Non-target Pests Not Harmed By Bt Bacterium, Studies Suggest

Two entomology studies find no negative effects of Bt on non-target insects

Published on: Feb 4, 2014

GM crops containing the bacterium Bacillus thuringiensis have no effect on a wide range of non-target species, two studies published in entomology journals show.

The studies, one published in the February 2014 issue of Environmental Entomology, and the other in the February 2014 issue of the Journal of Economic Entomology, show that Bt crops have no negative effects on two beneficial insect predators or on a beneficial entomopathogenic nematode.

For the first study, researchers took caterpillars that were known to be resistant to Bt proteins and fed them Bt maize and Bt cotton.

Two entomology studies find no negative effects of Bt on non-target insects
Two entomology studies find no negative effects of Bt on non-target insects

Researchers then fed the caterpillars to two common, beneficial, predatory insects — insidious flower bugs and big-eyed bugs — for two generations and compared them to another group of predators that consumed caterpillars fed on non-Bt plants.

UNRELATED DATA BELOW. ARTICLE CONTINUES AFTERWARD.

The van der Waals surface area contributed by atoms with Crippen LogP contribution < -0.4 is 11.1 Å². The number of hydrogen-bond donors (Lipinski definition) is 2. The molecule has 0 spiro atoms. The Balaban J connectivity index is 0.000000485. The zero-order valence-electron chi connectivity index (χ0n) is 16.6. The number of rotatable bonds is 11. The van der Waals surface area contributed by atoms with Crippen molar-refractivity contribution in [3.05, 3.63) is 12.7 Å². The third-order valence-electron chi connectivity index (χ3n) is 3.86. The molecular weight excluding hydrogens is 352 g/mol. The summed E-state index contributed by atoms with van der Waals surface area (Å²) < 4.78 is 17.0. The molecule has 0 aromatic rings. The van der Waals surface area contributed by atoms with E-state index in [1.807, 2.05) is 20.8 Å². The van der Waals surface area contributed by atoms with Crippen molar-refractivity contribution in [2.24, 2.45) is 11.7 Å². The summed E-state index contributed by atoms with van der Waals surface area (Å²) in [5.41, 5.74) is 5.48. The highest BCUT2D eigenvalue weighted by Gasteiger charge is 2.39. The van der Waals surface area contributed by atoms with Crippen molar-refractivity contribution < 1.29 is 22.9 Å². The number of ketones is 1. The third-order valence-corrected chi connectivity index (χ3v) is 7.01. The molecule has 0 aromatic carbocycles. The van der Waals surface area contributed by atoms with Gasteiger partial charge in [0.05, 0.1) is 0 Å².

The researchers found that the survival, development, adult mass, fecundity, and fertility of the insect predators in both groups were similar, regardless of whether they consumed caterpillars that fed on Bt plants or non-Bt plants.

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"This research demonstrates that the current Bt proteins used in corn and cotton crops globally do not harm Geocoris punctipes or Orius insidious, two important insect predators that help suppress pest populations on corn, cotton, and many other crops," said Dr. Anthony Shelton, a professor of entomology at Cornell University and one of the co-authors.

"By using caterpillars resistant to the Bt proteins in this study, we were able to remove any 'host quality effects' that might have led to spurious misinterpretation of the results. This work demonstrated that the caterpillars consumed the Bt proteins, and the predators consumed the Bt proteins when they fed on the caterpillars, but they did not suffer any harm even over multiple generations," Shelton noted.